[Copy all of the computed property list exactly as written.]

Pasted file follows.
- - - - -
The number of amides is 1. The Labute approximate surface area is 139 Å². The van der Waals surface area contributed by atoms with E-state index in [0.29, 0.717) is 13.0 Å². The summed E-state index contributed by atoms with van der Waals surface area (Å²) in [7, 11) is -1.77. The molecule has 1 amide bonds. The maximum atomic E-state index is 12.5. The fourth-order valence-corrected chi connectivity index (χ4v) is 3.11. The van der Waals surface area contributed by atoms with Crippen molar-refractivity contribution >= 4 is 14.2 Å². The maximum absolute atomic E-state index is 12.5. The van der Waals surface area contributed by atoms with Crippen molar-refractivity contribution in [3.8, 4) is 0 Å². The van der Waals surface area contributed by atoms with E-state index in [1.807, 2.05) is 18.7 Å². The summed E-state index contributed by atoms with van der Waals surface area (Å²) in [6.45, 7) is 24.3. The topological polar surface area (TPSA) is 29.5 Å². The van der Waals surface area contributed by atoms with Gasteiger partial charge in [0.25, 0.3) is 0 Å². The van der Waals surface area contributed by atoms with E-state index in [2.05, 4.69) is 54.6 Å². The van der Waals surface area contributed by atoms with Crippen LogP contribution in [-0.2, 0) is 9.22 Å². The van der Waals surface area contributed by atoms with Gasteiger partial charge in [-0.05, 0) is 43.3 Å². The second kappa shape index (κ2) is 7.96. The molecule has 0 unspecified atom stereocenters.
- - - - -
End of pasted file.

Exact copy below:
The number of amides is 1. The Labute approximate surface area is 139 Å². The van der Waals surface area contributed by atoms with E-state index in [0.29, 0.717) is 13.0 Å². The summed E-state index contributed by atoms with van der Waals surface area (Å²) in [7, 11) is -1.77. The molecule has 1 amide bonds. The maximum atomic E-state index is 12.5. The fourth-order valence-corrected chi connectivity index (χ4v) is 3.11. The van der Waals surface area contributed by atoms with Crippen molar-refractivity contribution >= 4 is 14.2 Å². The maximum absolute atomic E-state index is 12.5. The van der Waals surface area contributed by atoms with Crippen molar-refractivity contribution in [3.8, 4) is 0 Å². The van der Waals surface area contributed by atoms with E-state index in [1.807, 2.05) is 18.7 Å². The summed E-state index contributed by atoms with van der Waals surface area (Å²) in [6.45, 7) is 24.3. The topological polar surface area (TPSA) is 29.5 Å². The van der Waals surface area contributed by atoms with Gasteiger partial charge in [0.25, 0.3) is 0 Å². The van der Waals surface area contributed by atoms with E-state index in [2.05, 4.69) is 54.6 Å². The van der Waals surface area contributed by atoms with Crippen LogP contribution in [-0.2, 0) is 9.22 Å². The van der Waals surface area contributed by atoms with Gasteiger partial charge in [-0.05, 0) is 43.3 Å². The second kappa shape index (κ2) is 7.96. The molecule has 0 unspecified atom stereocenters.